If only the same could be said of 3D Mario. As long as commercial success and target demographics play on Nintendo's mind - and, sadly, they're at the forefront these days - expect to see more of Mario's 2D/3D hybridisation. What does this mean for us? It means further linearity. Nintendo have singled out 3D exploration as an enemy of the mainstream. Show a newcomer Bob-Omb Battlefield to explore and they go mad, apparently. A straight line with a flag at the end is all they can handle.
Linearity isn't a problem. Linearity trims away the fat and fills your maw with lean, succulent platforming. Some criticise
That said, if you do funnel players, it has to be an incredible funnel. It has to put the fun in funnel. Both Galaxies did an amazing job taking one idea and escalating it through the course of a stage.
Speculating about what should appear in levels is a fool's errand. Galaxy proves anything - apples, woodcutting, fish bowls - can inspire a stage. Instead, we want Wii U's processing heft applied to physics. EAD Tokyo have a remarkable grasp of tactile surfaces, brilliantly conveying the pitter-patter of Mario's feet on various materials. Extending this knowhow to shifting sands or reactive liquids might prove interesting. Mario may become Mario when his feet leave the ground, but this doesn't mean his landing should be anything other than spectacular.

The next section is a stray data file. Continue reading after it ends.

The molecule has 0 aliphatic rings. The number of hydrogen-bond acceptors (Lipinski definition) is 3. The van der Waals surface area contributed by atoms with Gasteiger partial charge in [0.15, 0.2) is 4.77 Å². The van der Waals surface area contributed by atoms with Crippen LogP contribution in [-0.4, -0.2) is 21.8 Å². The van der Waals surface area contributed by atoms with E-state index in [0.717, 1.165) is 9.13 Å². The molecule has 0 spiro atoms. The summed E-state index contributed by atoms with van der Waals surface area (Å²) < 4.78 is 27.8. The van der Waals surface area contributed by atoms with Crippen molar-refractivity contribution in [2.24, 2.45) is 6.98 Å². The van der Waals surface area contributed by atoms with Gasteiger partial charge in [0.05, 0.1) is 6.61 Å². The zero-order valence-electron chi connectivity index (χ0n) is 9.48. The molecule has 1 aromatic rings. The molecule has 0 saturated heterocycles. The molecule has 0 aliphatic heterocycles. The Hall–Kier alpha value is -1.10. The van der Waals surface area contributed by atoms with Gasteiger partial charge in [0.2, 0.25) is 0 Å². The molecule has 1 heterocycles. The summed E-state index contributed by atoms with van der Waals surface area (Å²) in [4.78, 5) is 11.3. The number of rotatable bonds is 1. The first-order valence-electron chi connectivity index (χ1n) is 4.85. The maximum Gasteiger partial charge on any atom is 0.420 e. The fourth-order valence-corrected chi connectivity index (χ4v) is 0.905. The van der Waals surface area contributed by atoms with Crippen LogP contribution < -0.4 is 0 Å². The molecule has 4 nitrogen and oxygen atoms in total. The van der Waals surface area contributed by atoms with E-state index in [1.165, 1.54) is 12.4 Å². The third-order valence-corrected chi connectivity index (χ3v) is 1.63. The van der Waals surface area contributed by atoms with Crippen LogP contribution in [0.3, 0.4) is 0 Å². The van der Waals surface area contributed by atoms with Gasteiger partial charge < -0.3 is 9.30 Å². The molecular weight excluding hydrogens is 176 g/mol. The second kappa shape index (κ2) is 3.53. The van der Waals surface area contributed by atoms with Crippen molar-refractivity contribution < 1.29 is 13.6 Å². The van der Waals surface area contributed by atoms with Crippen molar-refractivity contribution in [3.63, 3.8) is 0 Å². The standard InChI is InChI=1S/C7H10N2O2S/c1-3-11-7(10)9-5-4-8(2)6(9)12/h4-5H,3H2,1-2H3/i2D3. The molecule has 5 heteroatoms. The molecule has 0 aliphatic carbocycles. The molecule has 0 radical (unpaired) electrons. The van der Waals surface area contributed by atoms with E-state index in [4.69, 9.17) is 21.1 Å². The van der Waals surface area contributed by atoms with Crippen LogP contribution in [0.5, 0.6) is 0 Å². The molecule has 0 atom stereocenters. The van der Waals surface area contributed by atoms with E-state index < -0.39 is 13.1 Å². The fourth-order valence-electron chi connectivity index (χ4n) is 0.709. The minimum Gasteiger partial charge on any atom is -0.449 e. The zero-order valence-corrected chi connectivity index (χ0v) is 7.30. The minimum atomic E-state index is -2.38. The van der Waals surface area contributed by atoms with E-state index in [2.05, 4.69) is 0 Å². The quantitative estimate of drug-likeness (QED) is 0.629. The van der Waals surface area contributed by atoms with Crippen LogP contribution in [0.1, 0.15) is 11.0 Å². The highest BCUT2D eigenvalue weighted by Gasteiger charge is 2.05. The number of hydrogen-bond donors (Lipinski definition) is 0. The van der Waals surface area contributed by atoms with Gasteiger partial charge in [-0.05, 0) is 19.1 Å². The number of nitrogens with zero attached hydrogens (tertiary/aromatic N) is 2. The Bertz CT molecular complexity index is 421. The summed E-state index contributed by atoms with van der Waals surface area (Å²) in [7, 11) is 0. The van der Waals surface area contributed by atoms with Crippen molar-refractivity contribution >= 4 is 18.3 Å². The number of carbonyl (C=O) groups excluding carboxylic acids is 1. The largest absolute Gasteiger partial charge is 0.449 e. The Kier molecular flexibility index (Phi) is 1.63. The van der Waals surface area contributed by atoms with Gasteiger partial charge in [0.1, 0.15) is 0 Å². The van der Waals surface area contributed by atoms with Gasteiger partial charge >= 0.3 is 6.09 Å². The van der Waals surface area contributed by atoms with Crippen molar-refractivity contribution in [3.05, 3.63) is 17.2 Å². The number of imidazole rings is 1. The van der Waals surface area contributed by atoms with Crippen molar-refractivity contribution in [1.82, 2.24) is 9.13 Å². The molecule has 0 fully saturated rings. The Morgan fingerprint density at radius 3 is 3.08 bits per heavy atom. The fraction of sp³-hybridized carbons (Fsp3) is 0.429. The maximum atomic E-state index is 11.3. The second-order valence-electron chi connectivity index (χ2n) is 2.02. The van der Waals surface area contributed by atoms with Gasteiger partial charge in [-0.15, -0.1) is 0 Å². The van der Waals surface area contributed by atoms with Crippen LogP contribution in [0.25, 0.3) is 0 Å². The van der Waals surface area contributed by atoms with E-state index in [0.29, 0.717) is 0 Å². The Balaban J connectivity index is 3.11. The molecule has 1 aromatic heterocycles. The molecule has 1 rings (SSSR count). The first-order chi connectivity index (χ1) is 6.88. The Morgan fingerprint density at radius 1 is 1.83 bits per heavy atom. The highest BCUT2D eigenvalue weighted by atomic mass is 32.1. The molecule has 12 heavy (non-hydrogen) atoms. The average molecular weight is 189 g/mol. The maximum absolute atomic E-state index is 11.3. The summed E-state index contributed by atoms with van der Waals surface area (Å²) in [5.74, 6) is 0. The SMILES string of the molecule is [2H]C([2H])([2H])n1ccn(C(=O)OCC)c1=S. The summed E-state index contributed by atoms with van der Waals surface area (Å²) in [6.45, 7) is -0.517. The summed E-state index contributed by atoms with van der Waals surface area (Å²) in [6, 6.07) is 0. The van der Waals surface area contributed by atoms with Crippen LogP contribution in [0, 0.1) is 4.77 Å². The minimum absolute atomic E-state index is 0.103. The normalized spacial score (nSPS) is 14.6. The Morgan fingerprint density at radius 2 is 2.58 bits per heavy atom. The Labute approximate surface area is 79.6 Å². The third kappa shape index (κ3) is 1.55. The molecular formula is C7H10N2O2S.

But any speculation is for nothing if Nintendo refuse to remove their rose-tinted glasses. The most worrying idea to emerge from Iwata Asks is 3D Land director Koichi Hayashida's sentiment that he just wants to "convey to children today the fun that [we] had as children." Wuh? Taking a trip down memory lane is one thing, but buying a house there? No. Show the kid Matthew of 1985 the Mario games of 2007 and he'd put himself into cryogenic storage to skip the next 22 years.